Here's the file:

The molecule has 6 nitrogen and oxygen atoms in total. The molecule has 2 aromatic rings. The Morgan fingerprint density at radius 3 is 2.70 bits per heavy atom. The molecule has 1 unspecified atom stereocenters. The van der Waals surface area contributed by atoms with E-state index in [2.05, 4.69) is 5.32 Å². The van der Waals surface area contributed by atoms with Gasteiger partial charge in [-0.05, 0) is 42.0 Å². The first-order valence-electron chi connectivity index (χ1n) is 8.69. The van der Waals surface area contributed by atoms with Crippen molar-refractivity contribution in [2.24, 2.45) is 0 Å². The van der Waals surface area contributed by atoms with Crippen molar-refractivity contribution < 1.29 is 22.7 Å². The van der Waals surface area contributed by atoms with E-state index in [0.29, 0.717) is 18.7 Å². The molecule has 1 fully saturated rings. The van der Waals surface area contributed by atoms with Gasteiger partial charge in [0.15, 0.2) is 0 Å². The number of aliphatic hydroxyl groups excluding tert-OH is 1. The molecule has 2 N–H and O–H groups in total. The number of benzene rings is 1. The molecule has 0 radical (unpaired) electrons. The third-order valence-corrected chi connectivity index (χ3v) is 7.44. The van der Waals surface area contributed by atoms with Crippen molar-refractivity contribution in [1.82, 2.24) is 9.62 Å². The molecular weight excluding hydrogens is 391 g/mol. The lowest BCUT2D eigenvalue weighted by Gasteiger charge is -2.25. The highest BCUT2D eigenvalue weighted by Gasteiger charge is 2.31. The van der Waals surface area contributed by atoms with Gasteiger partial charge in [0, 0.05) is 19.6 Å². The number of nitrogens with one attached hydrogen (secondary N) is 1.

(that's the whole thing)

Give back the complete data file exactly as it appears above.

The molecule has 6 nitrogen and oxygen atoms in total. The molecule has 2 aromatic rings. The Morgan fingerprint density at radius 3 is 2.70 bits per heavy atom. The molecule has 1 unspecified atom stereocenters. The van der Waals surface area contributed by atoms with E-state index in [2.05, 4.69) is 5.32 Å². The van der Waals surface area contributed by atoms with Gasteiger partial charge in [-0.05, 0) is 42.0 Å². The first-order valence-electron chi connectivity index (χ1n) is 8.69. The van der Waals surface area contributed by atoms with Crippen molar-refractivity contribution in [2.24, 2.45) is 0 Å². The van der Waals surface area contributed by atoms with Crippen molar-refractivity contribution < 1.29 is 22.7 Å². The van der Waals surface area contributed by atoms with E-state index in [0.29, 0.717) is 18.7 Å². The molecule has 1 fully saturated rings. The van der Waals surface area contributed by atoms with Gasteiger partial charge in [0.15, 0.2) is 0 Å². The number of aliphatic hydroxyl groups excluding tert-OH is 1. The molecule has 2 N–H and O–H groups in total. The number of benzene rings is 1. The molecule has 0 radical (unpaired) electrons. The third-order valence-corrected chi connectivity index (χ3v) is 7.44. The van der Waals surface area contributed by atoms with Crippen molar-refractivity contribution in [1.82, 2.24) is 9.62 Å². The molecular weight excluding hydrogens is 391 g/mol. The lowest BCUT2D eigenvalue weighted by Gasteiger charge is -2.25. The highest BCUT2D eigenvalue weighted by Gasteiger charge is 2.31. The van der Waals surface area contributed by atoms with Gasteiger partial charge in [0, 0.05) is 19.6 Å². The number of nitrogens with one attached hydrogen (secondary N) is 1.